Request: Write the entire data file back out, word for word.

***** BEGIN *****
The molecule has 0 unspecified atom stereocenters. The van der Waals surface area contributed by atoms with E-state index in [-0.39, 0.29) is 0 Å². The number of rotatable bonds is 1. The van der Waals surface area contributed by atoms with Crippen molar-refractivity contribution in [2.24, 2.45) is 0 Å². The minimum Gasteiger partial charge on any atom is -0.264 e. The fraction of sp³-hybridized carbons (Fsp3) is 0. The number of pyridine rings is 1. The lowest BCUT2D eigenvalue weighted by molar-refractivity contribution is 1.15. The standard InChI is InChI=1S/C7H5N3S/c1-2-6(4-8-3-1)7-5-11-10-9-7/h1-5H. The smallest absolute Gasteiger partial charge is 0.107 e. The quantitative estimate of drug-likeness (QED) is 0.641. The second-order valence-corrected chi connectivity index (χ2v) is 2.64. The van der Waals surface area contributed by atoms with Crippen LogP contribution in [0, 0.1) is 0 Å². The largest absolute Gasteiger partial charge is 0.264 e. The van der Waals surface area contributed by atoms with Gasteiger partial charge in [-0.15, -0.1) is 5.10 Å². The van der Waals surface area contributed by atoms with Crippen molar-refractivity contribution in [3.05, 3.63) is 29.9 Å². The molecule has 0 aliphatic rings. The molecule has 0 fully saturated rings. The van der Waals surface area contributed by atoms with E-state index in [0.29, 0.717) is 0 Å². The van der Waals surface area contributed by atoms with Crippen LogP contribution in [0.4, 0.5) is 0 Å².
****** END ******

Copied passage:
The molecule has 0 unspecified atom stereocenters. The van der Waals surface area contributed by atoms with E-state index in [-0.39, 0.29) is 0 Å². The number of rotatable bonds is 1. The van der Waals surface area contributed by atoms with Crippen molar-refractivity contribution in [2.24, 2.45) is 0 Å². The minimum Gasteiger partial charge on any atom is -0.264 e. The fraction of sp³-hybridized carbons (Fsp3) is 0. The number of pyridine rings is 1. The lowest BCUT2D eigenvalue weighted by molar-refractivity contribution is 1.15. The standard InChI is InChI=1S/C7H5N3S/c1-2-6(4-8-3-1)7-5-11-10-9-7/h1-5H. The smallest absolute Gasteiger partial charge is 0.107 e. The quantitative estimate of drug-likeness (QED) is 0.641. The second-order valence-corrected chi connectivity index (χ2v) is 2.64. The van der Waals surface area contributed by atoms with Crippen LogP contribution in [0, 0.1) is 0 Å². The largest absolute Gasteiger partial charge is 0.264 e. The van der Waals surface area contributed by atoms with Gasteiger partial charge in [-0.15, -0.1) is 5.10 Å². The van der Waals surface area contributed by atoms with Crippen molar-refractivity contribution in [3.05, 3.63) is 29.9 Å². The molecule has 0 aliphatic rings. The molecule has 0 fully saturated rings. The van der Waals surface area contributed by atoms with E-state index in [0.29, 0.717) is 0 Å². The van der Waals surface area contributed by atoms with Crippen LogP contribution in [0.4, 0.5) is 0 Å².